Pharrell Williams, the Grammy awarding winning musician and entrepreneur whose recent collaboration with Despicable Me 2 has inspired the world to be “happy,” will be joining architect Jeanne Gangand “Cool Spaces” producer Stephen Chung as the featured keynote speakers at the 2014 AIA National Convention in Chicago. As reported by ARCHITECT, Williams is likely to discuss issues that transcend music, as his interests seem to be evolving from furniture and fashion design to architecture; he has even mentioned collaborating on a pre-fab home with the dame: Zaha Hadid.
A Washington D.C. nonprofit (THEARC) has launched a nation-wide competition soliciting designs for the proposed 11th Street Bridge Park from architects and landscape architects. With the culmination of the competition, the committee hopes to select a design that connects and re-engages residents from both sides of the river with the each other and the water, while establishing a new civic space that serves as stimulator for economic development.
Designated as a “21st century play space,” the new park will occupy a space spanning the length of three football fields across the Anacostia River. If approved, it would host a performance space, education center, cafe, water sport and activity areas, as well as integrate public art throughout landscape.
You can learn more and register for the 11th Street Bridge Park competition here. A video providing insight on the location can be found after the break…
As Mies van der Rohe said, “God is in the details.” And what detail could be more important than the door – that pivotal point where architecture first greets the user? To help inspire, we’ve created a new Pinterest board dedicated entirely to functionally adept and beautifully designed doorways.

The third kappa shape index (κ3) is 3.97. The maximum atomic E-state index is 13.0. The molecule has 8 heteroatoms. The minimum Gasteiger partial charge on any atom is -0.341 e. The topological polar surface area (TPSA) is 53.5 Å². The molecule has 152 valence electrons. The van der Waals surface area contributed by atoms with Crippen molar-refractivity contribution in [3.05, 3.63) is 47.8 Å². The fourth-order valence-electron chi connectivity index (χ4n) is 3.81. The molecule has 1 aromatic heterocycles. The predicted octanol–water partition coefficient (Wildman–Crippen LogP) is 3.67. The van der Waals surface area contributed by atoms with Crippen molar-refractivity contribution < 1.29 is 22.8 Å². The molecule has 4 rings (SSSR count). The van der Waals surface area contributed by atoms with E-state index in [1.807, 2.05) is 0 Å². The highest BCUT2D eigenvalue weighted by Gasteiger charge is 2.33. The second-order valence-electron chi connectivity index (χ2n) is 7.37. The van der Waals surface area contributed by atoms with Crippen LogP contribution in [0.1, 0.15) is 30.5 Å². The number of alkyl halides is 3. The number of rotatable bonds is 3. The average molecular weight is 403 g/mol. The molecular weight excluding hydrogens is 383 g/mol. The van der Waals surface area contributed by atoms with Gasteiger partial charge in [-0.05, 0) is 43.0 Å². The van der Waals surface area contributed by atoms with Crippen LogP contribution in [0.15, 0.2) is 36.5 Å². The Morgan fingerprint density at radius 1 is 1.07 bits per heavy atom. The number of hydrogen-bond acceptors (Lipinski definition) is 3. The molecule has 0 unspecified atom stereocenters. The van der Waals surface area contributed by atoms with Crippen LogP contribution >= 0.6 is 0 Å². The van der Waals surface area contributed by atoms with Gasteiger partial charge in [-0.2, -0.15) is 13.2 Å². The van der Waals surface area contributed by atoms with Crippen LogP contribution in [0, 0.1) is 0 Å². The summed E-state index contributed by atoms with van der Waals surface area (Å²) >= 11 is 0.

You can view the board, here, and continue after the break for a selection of the board’s most popular doors…
Our friends at Arbuckle Industries has shared this short clip that takes you inside Foster + Partners’ Yale School of Management. Completed earlier this year, the new school unites Yale’s faculty departments at the Edward P. Evans Hall with world-class teaching facilities and collaborative social spaces. This, as the architects described, brings a new level of transparency to education, abandoning traditionally closed-off courtyard buildings for an open design that embraces the campus community. More stunning images and information on the project can be found here.
Wouldn’t it be nice to save a little cold for when it’s hot (and maybe a little warmth for when it’s cold)? This was the premise of LAMAS’s MoMA PS1 runner-up proposal, Underberg. Underberg is an urban iceberg. Though it isn’t a native New Yorker, it has adapted to its new home in New York City and its crevasses take on the form of the avenues and streets of the gridiron.
Underberg was one of five proposals shortlisted for the annual MoMA PS1 Young Architect’s Program (YAP) competition, which was won by the Living’s compostable brick tower. More on this proposal, after the break…